Growing start-ups in Tanzania: Are angel investors a missing link?

Tanzania has been experiencing incredible GDP growth rate averaging at 6% over the past 10 years, this has led to the transformation of many sectors including telecommunication, banking, road infrastructure, real estate, and many more.

Unfortunately, this growth has remained at macro and corporate level, with many start-ups still struggling to make a cut. Starting and growing a start-up is a tough journey across many African countries, if not all. With some exceptions in South Africa, Nigeria, and Kenya, which have done a wonderful job in growing the start-up ecosystem, especially in the tech space, and attracting more than 60% of all funding coming to the continent.

Tanzania, the second largest economy in East Africa, is still in its early stage of growing a robust start-up ecosystem that will create formidable start-ups, sustainable innovation spaces, and readily available venture capital and angel investors funding.

We have seen great efforts in starting innovation hubs in the country, some not existing anymore, and some showing great hope and maturity in terms of building the future “Africa-made unicorns”, these include DTBI and Sahara Accelerator, there is also an initiative to promote the emergence of Silicon Dar, the concept which is still in the cooking.

What happens when hubs and accelerators do their job right? Is there funding ready to take start-ups to the next level?

We know we can’t talk of banks, neither can we speak of VCs, as this is too early for them. With this missing link, the angel investors network is an inevitable selection for hatching these incubators. Fintrek report by EAVCA and partners published early this year indicate that Between 2010 and 2017, Tanzania raised USD 0.8m only, while Kenyan-based FinTechs, for example, raised $204 million for the same period. This requires aggressive change.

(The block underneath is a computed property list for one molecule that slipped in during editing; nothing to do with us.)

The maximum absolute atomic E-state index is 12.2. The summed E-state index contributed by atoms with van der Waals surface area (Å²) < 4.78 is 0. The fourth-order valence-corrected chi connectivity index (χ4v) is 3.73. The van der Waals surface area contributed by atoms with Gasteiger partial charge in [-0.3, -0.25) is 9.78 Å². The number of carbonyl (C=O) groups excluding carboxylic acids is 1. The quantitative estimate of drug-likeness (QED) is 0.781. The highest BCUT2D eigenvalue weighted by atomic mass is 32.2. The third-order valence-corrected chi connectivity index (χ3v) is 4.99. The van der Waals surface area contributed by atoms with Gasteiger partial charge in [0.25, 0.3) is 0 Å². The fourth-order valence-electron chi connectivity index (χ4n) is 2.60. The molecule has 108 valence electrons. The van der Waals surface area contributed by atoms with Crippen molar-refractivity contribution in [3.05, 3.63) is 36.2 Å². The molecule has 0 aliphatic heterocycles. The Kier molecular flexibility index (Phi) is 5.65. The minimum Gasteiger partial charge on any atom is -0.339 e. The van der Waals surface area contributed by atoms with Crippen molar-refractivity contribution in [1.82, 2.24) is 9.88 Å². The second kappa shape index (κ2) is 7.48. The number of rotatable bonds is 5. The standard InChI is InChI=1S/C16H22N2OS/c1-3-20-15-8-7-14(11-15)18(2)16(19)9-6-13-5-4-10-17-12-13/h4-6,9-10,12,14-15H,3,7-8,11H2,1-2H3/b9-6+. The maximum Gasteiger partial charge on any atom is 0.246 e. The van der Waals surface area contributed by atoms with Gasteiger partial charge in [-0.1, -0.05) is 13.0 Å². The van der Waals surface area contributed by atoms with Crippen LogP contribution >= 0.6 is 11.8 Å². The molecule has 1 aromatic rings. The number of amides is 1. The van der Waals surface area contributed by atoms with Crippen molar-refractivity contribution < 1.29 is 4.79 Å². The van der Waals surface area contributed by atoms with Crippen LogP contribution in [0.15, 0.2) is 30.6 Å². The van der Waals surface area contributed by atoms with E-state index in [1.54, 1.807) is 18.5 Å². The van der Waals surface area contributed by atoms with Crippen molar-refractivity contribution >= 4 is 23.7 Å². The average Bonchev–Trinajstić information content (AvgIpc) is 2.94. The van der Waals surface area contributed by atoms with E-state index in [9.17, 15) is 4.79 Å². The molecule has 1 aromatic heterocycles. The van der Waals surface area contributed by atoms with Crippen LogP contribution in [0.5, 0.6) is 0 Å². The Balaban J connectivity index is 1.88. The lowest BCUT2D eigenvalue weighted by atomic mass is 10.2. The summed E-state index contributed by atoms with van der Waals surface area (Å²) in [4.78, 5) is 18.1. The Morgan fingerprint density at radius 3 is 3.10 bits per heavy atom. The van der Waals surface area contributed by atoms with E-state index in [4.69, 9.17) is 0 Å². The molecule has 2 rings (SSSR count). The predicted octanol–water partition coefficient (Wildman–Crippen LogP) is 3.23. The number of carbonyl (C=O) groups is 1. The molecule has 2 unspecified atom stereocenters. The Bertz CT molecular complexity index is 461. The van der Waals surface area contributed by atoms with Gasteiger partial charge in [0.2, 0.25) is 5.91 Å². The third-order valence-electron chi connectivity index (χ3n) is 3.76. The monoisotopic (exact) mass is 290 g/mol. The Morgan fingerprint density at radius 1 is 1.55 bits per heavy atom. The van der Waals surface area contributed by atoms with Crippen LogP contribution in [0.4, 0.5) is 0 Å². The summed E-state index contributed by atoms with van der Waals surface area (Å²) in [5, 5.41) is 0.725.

Tanzania Angel Investors Network (TAIN) is one of the initiatives expected to improve the situation by mobilizing local and foreign capital for early-stage investing. To be launched on 23rd May in Dar es Salaam, the network seeks to mobilize financial resources from local successful entrepreneurs and executives, Tanzanians living in the diaspora, formal and informal savings schemes, and international angel investors interested in the market.

The network will also work closely with start-ups in preparing them to be investor-ready, purifying their books (if any) and refining their business models. The network will also work closely with start-up building hubs and other players in the ecosystem. The Network plans to learn more and collaborate with key players in the industry including VC4A, ABAN, East African Trade and Investment Hub, and Sahara Ventures.

The network also seeks to partner and share experiences with similar networks in the region that include Viktoria Business Angels Network in Kenya and Kampala Angel Investors Network in Uganda. If you are interested in getting involved please reach out to me or my team.

Find more information here.

Image was taken by Prof.Chen Hualin